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U.S. Department of Justice Files Employment Discrimination Lawsuit Against the Nevada Division of Forestry

The U.S. Department of Justice (DOJ) has filed an employment discrimination lawsuit against the Nevada Division of Forestry (NDF) on the grounds that the NDF fired a female employee after determining she was pregnant.

Tawnya Meyer was a dispatcher with the NDF. When she informed the NDF she was pregnant, her job was terminated. During the termination discussion, the NDF told Meyer that her pregnancy was a reason for her termination. Up until the time of her termination, Meyer had not received any work performance complaints.

After the termination, Meyer filed an employment sex discrimination complaint with the Equal Employment Opportunity Commission (EEOC). After the EECO found reasonable cause to believe discrimination had taken place, the EEOC referred the charge to the DOJ. The DOJ lawsuit, filed in the Reno Division of the U.S. District Court for the District of Nevada, charges the NDF’s actions violated Title VII of the Civil Rights Act of 1964. Furthermore, the lawsuit charges that the NDF did not follow its own policies regarding job terminations. The lawsuit seeks a court order that would require the NDF to develop and implement policies that would prevent its employees from being subjected to discrimination based upon sex. It also seeks monetary relief for Meyer for damages she has sustained as a result of the alleged employment sex discrimination.

In a similar suit, Melodee Megia, a former room service sales employee at the Cosmopolitan Resort and Casino in Las Vegas, has charged the resort and casino with employment sex discrimination. Megia alleges after she became pregnant, her supervisors began to make nasty comments to her. When one supervisor asked her to deliver a pleasure pack, which included condoms, to a guest, the supervisor added, “That’s what happens when you get pregnant. And isn’t it a little too late for that?”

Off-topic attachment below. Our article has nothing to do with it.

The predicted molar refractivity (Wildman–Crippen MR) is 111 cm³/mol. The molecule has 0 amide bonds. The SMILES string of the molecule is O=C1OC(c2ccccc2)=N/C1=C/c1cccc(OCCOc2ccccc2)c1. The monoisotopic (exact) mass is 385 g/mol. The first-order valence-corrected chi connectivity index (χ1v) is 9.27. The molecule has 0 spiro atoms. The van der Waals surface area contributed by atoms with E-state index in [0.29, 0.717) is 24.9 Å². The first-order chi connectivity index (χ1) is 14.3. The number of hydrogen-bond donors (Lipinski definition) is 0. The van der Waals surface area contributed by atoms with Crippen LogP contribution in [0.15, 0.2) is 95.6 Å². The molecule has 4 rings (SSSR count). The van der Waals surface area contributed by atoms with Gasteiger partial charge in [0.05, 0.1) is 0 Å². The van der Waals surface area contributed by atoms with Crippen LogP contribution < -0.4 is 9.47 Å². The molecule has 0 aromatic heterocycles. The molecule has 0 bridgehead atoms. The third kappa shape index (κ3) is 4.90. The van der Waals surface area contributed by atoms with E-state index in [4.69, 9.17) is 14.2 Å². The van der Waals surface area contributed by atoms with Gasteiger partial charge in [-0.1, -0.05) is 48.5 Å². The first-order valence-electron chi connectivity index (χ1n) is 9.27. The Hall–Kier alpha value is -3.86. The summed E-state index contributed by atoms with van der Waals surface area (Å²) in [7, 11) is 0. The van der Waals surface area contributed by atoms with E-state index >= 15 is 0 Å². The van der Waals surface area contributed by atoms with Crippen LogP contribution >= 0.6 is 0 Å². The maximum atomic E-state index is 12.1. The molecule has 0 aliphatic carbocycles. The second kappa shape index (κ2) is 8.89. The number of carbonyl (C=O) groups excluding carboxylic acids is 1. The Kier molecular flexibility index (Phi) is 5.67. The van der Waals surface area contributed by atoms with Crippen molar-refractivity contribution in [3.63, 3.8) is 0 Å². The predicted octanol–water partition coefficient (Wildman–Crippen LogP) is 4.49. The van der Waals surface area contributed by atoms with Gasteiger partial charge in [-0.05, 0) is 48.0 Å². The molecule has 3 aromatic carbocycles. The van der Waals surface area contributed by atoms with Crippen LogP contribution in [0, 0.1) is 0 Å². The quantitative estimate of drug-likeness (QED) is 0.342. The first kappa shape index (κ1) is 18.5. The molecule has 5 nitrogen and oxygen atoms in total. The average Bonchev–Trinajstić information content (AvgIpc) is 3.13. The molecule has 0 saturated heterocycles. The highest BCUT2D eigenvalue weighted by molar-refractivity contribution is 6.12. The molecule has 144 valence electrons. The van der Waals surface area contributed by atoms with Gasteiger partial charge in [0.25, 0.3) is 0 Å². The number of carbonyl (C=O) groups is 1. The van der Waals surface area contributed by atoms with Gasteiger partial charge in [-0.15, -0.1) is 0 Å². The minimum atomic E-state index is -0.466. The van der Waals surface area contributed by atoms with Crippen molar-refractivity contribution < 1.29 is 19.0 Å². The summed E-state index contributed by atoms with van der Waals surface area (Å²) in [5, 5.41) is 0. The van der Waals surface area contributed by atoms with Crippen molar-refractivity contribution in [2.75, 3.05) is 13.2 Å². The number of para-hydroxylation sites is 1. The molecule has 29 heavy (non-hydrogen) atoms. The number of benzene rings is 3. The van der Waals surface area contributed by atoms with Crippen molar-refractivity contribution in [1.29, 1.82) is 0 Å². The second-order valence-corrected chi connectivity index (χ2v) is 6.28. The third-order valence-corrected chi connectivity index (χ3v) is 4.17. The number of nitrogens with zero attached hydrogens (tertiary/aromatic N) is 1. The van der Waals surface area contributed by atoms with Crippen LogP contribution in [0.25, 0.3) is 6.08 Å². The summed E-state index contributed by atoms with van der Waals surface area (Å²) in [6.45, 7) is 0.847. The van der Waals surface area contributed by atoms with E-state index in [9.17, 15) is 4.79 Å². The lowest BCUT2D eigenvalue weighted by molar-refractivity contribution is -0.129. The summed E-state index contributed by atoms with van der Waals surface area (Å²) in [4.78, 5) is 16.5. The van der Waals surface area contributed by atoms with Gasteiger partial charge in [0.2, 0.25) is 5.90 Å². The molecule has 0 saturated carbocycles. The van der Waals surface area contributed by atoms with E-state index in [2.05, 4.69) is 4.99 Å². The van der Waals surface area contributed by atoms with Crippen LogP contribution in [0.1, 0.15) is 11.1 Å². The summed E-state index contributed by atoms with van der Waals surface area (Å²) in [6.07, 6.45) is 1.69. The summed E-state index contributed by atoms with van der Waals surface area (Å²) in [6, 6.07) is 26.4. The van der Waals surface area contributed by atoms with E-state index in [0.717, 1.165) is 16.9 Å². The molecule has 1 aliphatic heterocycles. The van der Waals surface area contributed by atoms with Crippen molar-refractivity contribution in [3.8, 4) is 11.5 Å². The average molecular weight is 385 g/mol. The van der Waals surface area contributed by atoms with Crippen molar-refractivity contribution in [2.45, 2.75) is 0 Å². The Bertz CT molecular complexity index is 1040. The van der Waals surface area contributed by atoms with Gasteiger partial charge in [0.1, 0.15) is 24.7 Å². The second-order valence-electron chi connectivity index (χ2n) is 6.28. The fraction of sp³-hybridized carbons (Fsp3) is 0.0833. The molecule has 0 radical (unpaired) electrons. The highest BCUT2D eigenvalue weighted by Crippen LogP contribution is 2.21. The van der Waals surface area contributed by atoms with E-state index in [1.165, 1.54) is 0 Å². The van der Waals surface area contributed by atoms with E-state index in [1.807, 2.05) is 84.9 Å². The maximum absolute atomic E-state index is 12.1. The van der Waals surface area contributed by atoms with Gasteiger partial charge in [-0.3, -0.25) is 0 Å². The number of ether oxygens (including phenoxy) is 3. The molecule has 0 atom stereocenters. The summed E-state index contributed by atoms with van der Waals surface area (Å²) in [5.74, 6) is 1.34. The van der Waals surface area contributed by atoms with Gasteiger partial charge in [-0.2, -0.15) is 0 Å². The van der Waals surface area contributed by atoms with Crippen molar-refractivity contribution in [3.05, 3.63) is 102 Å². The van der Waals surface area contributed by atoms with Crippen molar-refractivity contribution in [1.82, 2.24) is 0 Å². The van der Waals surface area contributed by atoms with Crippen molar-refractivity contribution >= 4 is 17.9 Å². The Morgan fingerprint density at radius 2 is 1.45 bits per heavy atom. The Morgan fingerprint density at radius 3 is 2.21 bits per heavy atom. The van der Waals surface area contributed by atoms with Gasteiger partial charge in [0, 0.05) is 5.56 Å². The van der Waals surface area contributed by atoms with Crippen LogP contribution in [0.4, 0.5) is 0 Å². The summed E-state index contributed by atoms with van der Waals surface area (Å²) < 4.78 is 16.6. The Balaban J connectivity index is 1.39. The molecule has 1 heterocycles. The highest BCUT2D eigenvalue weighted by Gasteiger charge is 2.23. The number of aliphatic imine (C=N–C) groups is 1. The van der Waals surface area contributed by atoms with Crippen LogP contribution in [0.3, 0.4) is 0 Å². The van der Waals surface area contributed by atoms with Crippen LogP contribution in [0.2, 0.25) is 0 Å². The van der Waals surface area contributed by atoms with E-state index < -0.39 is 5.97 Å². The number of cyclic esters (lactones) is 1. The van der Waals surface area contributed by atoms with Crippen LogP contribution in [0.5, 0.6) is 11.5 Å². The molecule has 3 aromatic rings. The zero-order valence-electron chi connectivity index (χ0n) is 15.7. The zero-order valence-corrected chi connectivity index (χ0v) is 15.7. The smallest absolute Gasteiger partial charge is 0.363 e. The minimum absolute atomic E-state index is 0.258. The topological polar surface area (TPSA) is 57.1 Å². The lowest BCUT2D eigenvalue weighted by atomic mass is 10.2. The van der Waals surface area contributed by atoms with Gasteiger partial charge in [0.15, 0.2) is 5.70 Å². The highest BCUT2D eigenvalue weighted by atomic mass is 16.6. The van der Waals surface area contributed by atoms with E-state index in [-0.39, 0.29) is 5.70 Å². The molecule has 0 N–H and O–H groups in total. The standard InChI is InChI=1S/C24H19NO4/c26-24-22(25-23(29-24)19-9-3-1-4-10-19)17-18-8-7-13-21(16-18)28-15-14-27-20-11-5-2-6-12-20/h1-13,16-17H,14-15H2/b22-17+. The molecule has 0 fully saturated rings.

When Megia was eight months pregnant the resort and casino fired her for saying “bye-bye” on the phone instead of “good bye.” Megia alleges that there was no script requiring her to say “good bye,” no other room service sales employee had ever been disciplined for being casual and friendly when they said goodbye on the phone, and if saying “good bye” had been a requirement she would have followed the requirement.

Megia is also part of a class action suit against the resort and casino for violating the Fair Labor Standards Act (FLSA). Megia alleges the resort and casino does not pay their employees for the mandatory time spent waiting for and changing into their work uniforms.

The Las Vegas law office of Lagomarsino Law did not represent anyone involved in the above-referenced case. The commentary is for educational and commentary purposes only. If you would like to be represented by a Nevada attorney, contact our office for a free confidential case review and receive a response within hours. Call Toll Free 866-414-0400.